“Try not to touch the wire, because if you do you’ll get about 220 volts,” Klein said as he pushed a fence down with a plastic tray and stepped over it into a rice paddy near Warrior Base last week.

Warrior Base, a field training area, is the source of more than half the malaria cases among troops in South Korea, Klein said.

Desmond Foley, a visiting entomologist from Washington, D.C., joined Klein and his assistant, Cpl. Lee Soh-kuem, during last week’s survey.

Clad in waterproof rubber boots and floppy hats, the group trudged through the mud and used long-handled dippers to scoop water out of a pond. They then used eye-droppers to scoop and bag wriggling mosquito larvae.

The larvae were taken to the 5th Medical Detachment lab on Yongsan Garrison. There, they were to be raised to the third stage of their development, killed and shipped to Walter Reed Army Medical Center’s Bio Systematics Unit, where their genetic material will be analyzed to determine their species.

Klein said that the Walter Reed research helps identify which areas might be home to mosquitoes carrying malaria. He said only three of the eight mosquito species native to South Korea carry malaria.

Commanders can use the results to perform risk assessments and prevent the disease in their troops.

Klein said proper wear of uniforms treated with insecticide and using mosquito repellent containing DEET will deter 99 percent of malaria infections.

Medical Command doctor discovered species of mosquito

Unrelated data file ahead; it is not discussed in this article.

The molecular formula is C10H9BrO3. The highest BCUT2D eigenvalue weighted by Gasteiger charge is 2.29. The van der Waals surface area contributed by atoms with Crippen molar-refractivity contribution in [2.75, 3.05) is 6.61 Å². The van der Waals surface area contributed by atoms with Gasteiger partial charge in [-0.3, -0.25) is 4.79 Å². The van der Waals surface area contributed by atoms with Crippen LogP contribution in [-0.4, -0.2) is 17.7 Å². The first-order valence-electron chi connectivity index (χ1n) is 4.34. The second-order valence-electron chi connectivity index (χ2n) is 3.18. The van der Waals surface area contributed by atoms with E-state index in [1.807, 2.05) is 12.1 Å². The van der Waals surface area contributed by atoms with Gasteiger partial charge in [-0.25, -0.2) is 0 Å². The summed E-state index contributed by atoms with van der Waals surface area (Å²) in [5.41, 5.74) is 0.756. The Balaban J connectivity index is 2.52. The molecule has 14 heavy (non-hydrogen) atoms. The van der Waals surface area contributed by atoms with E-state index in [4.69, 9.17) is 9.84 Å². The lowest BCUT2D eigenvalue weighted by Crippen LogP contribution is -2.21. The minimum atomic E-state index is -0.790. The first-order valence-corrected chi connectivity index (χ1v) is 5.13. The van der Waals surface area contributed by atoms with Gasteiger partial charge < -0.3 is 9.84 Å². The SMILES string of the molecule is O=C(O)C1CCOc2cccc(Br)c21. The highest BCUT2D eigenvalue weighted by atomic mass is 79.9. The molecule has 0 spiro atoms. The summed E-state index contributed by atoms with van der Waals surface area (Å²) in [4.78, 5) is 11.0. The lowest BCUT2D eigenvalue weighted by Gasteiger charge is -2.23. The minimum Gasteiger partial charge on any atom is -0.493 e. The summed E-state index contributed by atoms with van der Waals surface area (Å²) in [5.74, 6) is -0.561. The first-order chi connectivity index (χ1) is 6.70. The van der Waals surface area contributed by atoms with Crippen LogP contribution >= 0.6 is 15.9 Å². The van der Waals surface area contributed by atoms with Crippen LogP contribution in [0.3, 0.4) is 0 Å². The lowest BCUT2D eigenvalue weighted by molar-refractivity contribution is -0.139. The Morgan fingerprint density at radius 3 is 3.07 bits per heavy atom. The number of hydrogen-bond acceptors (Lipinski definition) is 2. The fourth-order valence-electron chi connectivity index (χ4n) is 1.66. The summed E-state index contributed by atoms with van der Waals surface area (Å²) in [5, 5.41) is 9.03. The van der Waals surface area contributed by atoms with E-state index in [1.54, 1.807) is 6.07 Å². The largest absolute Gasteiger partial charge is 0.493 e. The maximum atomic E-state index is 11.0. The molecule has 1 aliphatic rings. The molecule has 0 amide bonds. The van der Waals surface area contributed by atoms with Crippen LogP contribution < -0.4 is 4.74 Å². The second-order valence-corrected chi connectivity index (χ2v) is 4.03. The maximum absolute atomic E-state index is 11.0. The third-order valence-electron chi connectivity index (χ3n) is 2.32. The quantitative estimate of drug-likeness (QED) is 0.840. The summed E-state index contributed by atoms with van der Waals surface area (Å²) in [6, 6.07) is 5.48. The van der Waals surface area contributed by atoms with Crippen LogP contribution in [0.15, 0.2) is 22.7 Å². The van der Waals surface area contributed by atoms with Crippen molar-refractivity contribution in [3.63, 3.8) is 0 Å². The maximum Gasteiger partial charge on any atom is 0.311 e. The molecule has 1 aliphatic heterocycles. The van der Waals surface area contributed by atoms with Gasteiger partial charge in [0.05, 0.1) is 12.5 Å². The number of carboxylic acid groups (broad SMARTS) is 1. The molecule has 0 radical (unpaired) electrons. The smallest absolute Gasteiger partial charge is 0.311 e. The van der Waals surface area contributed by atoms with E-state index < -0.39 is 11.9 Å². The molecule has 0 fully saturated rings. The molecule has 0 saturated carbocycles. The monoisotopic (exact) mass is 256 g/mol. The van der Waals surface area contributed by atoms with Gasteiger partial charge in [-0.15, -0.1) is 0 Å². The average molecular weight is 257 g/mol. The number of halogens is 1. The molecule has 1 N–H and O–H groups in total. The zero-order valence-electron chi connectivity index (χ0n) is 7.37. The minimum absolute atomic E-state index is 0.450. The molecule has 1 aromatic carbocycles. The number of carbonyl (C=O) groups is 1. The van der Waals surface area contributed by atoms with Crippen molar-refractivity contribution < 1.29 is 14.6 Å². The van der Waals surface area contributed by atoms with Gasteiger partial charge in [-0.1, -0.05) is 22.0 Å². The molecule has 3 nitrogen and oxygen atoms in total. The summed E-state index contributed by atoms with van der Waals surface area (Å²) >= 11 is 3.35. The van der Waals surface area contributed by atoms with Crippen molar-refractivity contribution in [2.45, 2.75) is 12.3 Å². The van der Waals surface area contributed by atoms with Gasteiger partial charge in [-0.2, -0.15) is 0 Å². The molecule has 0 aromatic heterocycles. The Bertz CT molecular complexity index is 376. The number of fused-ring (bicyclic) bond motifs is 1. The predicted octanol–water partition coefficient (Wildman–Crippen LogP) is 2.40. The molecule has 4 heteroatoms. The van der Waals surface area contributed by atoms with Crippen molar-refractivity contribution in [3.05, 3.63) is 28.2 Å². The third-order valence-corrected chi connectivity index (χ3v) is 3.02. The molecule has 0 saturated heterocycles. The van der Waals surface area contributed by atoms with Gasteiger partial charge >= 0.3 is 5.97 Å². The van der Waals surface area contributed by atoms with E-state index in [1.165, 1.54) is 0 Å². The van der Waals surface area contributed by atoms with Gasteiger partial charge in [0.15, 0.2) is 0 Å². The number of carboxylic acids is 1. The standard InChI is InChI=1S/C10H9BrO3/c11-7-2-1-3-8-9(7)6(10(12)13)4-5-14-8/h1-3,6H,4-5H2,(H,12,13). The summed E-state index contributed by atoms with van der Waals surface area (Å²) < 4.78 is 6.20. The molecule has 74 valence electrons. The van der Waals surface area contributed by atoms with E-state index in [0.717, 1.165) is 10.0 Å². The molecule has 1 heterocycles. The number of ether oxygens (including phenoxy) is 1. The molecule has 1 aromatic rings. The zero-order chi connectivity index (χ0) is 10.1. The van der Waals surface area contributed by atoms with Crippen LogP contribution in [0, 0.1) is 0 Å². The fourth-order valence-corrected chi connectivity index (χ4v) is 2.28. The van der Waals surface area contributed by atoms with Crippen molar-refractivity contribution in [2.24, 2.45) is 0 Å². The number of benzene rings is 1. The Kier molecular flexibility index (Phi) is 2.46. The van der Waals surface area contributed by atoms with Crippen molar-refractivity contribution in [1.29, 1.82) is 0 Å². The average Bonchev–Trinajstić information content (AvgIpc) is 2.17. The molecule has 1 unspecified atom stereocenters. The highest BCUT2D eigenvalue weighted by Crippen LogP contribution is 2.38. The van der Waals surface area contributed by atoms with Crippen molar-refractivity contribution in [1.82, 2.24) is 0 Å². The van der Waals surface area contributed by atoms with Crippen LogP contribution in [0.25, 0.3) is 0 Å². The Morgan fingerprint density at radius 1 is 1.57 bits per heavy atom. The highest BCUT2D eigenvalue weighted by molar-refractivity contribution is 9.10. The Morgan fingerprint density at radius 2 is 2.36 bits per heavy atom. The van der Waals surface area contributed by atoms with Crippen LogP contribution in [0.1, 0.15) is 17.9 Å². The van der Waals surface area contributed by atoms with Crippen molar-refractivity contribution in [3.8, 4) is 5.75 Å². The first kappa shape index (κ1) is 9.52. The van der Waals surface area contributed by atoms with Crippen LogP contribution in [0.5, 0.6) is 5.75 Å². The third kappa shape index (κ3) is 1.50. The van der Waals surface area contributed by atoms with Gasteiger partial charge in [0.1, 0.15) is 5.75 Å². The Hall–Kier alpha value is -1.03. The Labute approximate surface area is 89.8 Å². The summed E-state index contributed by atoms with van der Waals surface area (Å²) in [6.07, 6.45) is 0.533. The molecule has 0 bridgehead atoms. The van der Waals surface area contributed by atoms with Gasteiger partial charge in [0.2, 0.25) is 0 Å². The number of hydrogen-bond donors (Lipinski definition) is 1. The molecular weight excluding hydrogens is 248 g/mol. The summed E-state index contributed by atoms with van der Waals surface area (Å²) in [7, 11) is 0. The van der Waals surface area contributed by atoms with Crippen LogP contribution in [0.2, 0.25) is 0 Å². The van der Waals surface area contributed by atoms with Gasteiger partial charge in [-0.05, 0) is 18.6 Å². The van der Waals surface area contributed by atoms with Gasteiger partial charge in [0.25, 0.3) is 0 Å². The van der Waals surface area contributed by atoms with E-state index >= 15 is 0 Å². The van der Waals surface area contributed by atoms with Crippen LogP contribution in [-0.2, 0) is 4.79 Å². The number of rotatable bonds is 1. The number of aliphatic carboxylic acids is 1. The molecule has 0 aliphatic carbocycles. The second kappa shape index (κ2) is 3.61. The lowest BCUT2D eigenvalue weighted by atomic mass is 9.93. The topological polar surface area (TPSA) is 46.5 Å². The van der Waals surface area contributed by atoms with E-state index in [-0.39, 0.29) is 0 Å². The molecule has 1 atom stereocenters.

What does an entomologist with the 18th Medical Command have in common with a disease-carrying mosquito from South Korea?

They share the same name.

Dr. Terry Klein is credited with the 1999 discovery of a species of mosquito that was named the Klein, or, more precisely, the anopheles kleini. Klein, an active duty Army colonel at the time, caught the then-unknown mosquito while serving as the Force Health Protection Office’s entomology consultant.

Klein was working on a project to identify differences between two species of mosquito that were indistinguishable in appearance.

Specimens were sent to scientists at Walter Reed Hospital’s Bio Systematics Unit, where another doctor also was working on the project.

That doctor learned Klein had sent him a third unknown species.

While Klein has been part of teams that discovered four to five other mosquito species, this was the first for which he was given sole credit.

Klein said the discovery of new insect species is fairly common, especially in cases where the insects are visually identical. But having the credit does give him a certain amount of prestige among his peers, he said.

“I get a lot of credit for it,” said Klein. “But to me it’s not that big a deal. Collecting mosquitoes is part of my job.”

Mosquito bites

There are more than 3,400 species of mosquito in the world. Most spend their “childhood” face down in the water, breathing through a siphon coming from their butts.Only female mosquitoes bite, needing the extra energy from blood for laying eggs.Mosquitoes in South Korea can transmit Japanese encephalitis, and imported dengue fever. There is no West Nile virus in South Korea.Some mosquitoes carry more than 1,000 malaria parasites ready for injection into their next victims.A few species of mosquito have been known to fly more than seven miles to feed.Source: Entomologists Terry Klein and Desmond Foley.